Germany, France demand golden key AND strong encryption just when you thought politicians had clued in to basic reality

Posted on Aug 24, 2016 by Rick Falkvinge

In a new level of dumb, Germany and France are demanding strong encryption for all citizens at the same time as they demand this strong encryption to be breakable. They also demand messaging providers of end-to-end encryption to provide police with keys they don’t have, and for terrorists to stop using freely available strong encryption without a messaging provider. You really couldn’t sound dumber if you tried.

Just as the NSA got hacked and a golden key (unlocking all backdoored encryption) would have leaked to the world, and that same world clued in to what a monumentally stupid idea it is to have general backdoors to encryption (not to mention that it’s a contradiction in terms in the first place), Germany and France present a joint proposal that demand strong encryption and the non-existence of strong encryption at the same time.

The joint proposal called on the European Commission to […] “expand government powers to compel companies to allow access to encrypted messages” […] and present solutions that “enable effective investigation … while at the same time protecting the digital privacy of citizens by ensuring the availability of strong encryption.” … The joint proposal called for the continued general availability of encryption, but wants a law to allow law enforcement to compel messaging companies to cooperate… the German government’s plan has overall called for strong protections for end-to-end encryption in online communications.

To anybody with the slightest amount of technical understanding, this is calling for A and not-A at the same time, being completely oblivious as to not only what you’re asking for, but also that the two things you’re both demanding are completely in contradiction with each other.

In any kind of bell-curve normality, the best guess is that this is all a performance art school project and will turn out to be a joke in a day or two. As it stands now, German and French interior ministers Thomas de Maiziere and Bernard Cazeneuve appear to be doing an impersonation of Internet Explorer as it comes to the encryption debate:

Internet Explorer "Browsers" comicGermany and France appear to be doing an impersonation of Internet Explorer in this comic.

What’s really depressing about this is that we’re talking about Germany and France, who are supposed to be the two biggest powerhouses of the world’s largest economy, and they’re demanding the following, based on the observation that “terrorists” (which can mean anything today) have access to strong cryptography messaging, and with a particular focus on the terror attacks in France:

  • Expand government powers to compel messaging services, which the terrorists don’t use, to provide end-to-end cryptographic keys on demand, which the messaging services don’t have by definition, and which weren’t used in France in any case (the attackers communicated in cleartext over burner phones).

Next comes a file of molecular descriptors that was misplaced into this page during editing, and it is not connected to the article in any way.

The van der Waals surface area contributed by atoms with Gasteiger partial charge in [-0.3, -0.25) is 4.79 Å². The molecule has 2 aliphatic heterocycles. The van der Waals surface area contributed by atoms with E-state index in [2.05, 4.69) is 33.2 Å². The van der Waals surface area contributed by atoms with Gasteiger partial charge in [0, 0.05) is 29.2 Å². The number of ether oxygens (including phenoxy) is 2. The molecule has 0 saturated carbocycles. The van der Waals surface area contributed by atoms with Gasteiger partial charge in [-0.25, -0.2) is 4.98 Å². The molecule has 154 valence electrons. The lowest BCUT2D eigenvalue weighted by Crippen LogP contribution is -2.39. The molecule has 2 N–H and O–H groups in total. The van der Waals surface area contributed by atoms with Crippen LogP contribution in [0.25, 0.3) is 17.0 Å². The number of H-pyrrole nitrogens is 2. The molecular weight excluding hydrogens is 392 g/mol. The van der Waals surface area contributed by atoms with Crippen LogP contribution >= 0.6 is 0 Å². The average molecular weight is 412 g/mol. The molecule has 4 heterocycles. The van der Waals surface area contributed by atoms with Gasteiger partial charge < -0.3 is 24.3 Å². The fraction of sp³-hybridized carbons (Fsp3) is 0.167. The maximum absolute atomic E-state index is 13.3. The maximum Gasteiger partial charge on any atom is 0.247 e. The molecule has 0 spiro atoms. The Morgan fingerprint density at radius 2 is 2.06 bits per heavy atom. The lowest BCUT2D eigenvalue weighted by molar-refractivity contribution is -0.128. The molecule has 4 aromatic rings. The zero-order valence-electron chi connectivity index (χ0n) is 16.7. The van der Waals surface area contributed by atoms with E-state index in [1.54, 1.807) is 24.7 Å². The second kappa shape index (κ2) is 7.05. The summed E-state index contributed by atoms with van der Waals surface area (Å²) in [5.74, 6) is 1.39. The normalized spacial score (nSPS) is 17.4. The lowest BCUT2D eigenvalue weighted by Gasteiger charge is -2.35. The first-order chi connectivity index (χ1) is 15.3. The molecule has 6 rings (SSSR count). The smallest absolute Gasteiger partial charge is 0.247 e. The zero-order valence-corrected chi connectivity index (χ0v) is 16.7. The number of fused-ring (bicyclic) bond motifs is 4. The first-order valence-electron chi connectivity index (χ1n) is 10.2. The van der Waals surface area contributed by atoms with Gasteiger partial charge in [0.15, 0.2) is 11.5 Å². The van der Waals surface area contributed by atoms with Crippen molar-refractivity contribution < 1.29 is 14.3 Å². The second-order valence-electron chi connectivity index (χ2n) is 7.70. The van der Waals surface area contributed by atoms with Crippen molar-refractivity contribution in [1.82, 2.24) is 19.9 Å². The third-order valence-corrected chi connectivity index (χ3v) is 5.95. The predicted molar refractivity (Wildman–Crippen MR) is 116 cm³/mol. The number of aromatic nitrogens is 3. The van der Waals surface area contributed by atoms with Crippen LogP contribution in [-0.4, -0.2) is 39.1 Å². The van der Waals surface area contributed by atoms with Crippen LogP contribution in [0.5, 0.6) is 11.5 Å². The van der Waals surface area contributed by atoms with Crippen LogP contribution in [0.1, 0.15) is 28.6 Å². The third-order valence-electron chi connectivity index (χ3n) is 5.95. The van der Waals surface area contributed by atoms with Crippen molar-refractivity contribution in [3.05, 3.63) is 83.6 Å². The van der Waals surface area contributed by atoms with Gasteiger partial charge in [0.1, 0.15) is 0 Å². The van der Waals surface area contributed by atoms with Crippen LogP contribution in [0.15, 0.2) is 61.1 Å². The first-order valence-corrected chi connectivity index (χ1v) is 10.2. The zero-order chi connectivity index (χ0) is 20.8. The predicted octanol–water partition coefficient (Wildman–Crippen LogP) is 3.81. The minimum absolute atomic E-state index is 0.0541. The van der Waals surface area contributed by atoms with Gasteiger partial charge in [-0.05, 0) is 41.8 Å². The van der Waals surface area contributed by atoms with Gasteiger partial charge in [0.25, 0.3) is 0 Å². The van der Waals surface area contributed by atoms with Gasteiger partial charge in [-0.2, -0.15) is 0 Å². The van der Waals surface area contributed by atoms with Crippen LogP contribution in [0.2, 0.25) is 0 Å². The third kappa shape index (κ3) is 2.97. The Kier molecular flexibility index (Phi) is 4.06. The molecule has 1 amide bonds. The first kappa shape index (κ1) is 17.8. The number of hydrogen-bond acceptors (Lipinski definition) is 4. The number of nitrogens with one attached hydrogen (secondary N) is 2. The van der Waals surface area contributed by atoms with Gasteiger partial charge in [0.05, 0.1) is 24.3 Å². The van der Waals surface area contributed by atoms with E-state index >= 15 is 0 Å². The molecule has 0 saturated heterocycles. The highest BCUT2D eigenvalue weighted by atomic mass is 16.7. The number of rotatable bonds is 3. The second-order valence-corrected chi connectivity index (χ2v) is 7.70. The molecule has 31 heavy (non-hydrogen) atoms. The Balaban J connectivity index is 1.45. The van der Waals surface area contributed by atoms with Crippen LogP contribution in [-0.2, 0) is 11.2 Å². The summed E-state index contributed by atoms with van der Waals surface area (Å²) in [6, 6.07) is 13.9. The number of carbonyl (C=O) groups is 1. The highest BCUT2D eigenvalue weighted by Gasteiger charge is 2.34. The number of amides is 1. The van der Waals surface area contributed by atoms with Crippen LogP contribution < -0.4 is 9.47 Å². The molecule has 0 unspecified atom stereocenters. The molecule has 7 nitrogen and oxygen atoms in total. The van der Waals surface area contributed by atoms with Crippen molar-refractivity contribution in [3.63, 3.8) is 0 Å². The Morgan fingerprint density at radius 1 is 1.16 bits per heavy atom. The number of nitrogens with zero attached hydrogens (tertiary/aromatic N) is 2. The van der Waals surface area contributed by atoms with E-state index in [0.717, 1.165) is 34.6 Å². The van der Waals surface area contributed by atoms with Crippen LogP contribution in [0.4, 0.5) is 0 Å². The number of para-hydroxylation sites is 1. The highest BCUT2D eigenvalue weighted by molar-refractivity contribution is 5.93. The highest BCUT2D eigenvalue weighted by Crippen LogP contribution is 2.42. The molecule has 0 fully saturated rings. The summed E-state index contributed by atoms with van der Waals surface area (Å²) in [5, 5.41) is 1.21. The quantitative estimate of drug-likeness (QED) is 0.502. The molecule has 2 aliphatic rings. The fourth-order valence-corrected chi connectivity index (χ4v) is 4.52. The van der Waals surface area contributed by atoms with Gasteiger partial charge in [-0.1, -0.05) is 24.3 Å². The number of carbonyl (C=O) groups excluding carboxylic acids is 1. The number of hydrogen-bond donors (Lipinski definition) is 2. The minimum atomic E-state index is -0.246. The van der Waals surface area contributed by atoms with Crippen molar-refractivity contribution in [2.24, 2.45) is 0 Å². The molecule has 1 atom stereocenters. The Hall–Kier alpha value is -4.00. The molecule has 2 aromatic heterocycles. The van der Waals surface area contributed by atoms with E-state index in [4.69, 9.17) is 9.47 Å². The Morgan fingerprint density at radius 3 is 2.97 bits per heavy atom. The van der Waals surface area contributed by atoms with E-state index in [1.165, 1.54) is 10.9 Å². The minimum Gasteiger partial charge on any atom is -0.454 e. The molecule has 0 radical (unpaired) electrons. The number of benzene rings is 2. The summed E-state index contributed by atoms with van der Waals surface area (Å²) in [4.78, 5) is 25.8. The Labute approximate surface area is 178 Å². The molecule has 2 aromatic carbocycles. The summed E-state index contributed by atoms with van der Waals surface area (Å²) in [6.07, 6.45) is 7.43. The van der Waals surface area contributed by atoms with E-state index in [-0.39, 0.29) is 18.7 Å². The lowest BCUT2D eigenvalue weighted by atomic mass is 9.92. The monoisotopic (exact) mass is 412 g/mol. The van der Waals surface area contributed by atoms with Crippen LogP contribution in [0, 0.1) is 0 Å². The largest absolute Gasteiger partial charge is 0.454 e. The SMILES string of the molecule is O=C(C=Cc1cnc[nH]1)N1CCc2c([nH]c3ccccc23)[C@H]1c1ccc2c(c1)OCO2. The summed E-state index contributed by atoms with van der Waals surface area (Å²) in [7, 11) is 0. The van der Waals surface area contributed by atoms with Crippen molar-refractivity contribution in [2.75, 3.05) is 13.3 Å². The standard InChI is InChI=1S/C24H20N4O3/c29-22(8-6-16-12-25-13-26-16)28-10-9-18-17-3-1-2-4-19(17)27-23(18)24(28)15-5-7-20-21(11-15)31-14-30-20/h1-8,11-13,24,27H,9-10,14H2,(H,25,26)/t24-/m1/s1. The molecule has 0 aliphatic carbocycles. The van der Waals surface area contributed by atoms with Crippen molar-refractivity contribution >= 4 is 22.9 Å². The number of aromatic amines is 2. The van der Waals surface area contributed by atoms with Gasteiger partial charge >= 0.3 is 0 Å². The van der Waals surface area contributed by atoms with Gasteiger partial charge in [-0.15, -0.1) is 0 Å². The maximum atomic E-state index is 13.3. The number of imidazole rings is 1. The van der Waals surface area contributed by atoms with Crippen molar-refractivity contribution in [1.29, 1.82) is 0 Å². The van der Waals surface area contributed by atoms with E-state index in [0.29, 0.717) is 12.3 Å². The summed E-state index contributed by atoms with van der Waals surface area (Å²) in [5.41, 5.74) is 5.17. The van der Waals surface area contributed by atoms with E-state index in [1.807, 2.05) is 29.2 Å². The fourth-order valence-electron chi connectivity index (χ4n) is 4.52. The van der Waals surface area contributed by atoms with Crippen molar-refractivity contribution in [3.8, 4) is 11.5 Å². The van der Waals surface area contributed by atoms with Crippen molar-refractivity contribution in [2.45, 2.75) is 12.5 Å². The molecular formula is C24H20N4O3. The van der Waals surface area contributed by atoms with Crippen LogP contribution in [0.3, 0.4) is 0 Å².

• While negating the ability to use strong encryption, ensure the continued general possibility to use strong encryption.
  • Throw in lots of buzzwords like “Islamic State” and “Terrorism” to throw reporters off the scent from asking the obvious during the press conference.

This ties well in with my column last week about just how clueless politicians are. Privacy remains your own responsibility.

Sources: Wall Street Journal (subscription), Law360 (subscription).

Comments are closed.


  1. Py1hoN

    You get a golden key for one service, they move to another. You get golden keys for all the existent end-to-end encryption messaging services, they’ll use tor or i2p to communicate. You somehow break those two, they’ll jump to burners. You ban burner phones, people will be selling prepaid phones in the dark. You solve that, they can always go back to analog. Heck, they can even use the mail for it. So what now, you ban physical mail? Or maybe open and check every single package that goes through the mail system?

    See, that’s the thing about humans, they adapt.
    Whether it’s a terrorist, human trafficker, drug dealer, or a hitman, if they’re smart enough, they will do what they want to do in one way or another. Otherwise drugs wouldn’t be selling like candy in such technologically advanced societies. The whole thing is a big, endless game of whack-a-mole.

    To reduce crime, what we need more than mass surveillance programs is good education and decent living conditions for everyone. Otherwise there will always be people breaking the rules.

    8 years ago
  2. Antimon555

    Hey Germany and France, while you’re at it, why don’t you also invent non-slippery oil and fireproof gasoline, to make motor vehicles safer too?

    8 years ago
  3. Kandi Klover

    Basically another repeat of what happened to the UK and than USA. “But like terrorism gais” *buzzword buzzword buzzwords*

    8 years ago